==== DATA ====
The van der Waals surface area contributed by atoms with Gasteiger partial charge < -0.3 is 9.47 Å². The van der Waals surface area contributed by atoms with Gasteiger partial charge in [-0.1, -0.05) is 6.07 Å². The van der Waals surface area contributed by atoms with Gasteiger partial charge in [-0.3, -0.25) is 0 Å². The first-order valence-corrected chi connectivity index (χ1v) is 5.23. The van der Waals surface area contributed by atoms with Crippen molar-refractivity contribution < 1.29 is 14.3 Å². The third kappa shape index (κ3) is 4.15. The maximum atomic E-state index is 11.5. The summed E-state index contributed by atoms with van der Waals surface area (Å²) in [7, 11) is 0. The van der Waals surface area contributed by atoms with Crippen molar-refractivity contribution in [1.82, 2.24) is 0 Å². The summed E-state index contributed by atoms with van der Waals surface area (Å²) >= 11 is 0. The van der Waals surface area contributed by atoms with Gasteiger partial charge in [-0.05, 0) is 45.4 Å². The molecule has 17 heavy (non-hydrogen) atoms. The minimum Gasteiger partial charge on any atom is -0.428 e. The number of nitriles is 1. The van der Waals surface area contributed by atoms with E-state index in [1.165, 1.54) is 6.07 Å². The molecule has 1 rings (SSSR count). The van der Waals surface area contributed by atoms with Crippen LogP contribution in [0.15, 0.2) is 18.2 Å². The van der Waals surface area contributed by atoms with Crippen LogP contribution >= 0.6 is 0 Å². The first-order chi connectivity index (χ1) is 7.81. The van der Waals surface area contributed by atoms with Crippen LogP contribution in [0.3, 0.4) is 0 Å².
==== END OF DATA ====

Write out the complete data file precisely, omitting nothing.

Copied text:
The van der Waals surface area contributed by atoms with Gasteiger partial charge < -0.3 is 9.47 Å². The van der Waals surface area contributed by atoms with Gasteiger partial charge in [-0.1, -0.05) is 6.07 Å². The van der Waals surface area contributed by atoms with Gasteiger partial charge in [-0.3, -0.25) is 0 Å². The first-order valence-corrected chi connectivity index (χ1v) is 5.23. The van der Waals surface area contributed by atoms with Crippen molar-refractivity contribution < 1.29 is 14.3 Å². The third kappa shape index (κ3) is 4.15. The maximum atomic E-state index is 11.5. The summed E-state index contributed by atoms with van der Waals surface area (Å²) in [7, 11) is 0. The van der Waals surface area contributed by atoms with Crippen molar-refractivity contribution in [1.82, 2.24) is 0 Å². The summed E-state index contributed by atoms with van der Waals surface area (Å²) >= 11 is 0. The van der Waals surface area contributed by atoms with Gasteiger partial charge in [-0.05, 0) is 45.4 Å². The molecule has 17 heavy (non-hydrogen) atoms. The minimum Gasteiger partial charge on any atom is -0.428 e. The number of nitriles is 1. The van der Waals surface area contributed by atoms with E-state index in [1.165, 1.54) is 6.07 Å². The molecule has 1 rings (SSSR count). The van der Waals surface area contributed by atoms with Crippen LogP contribution in [0.15, 0.2) is 18.2 Å². The van der Waals surface area contributed by atoms with Crippen LogP contribution >= 0.6 is 0 Å². The first-order chi connectivity index (χ1) is 7.81. The van der Waals surface area contributed by atoms with Crippen LogP contribution in [0.3, 0.4) is 0 Å².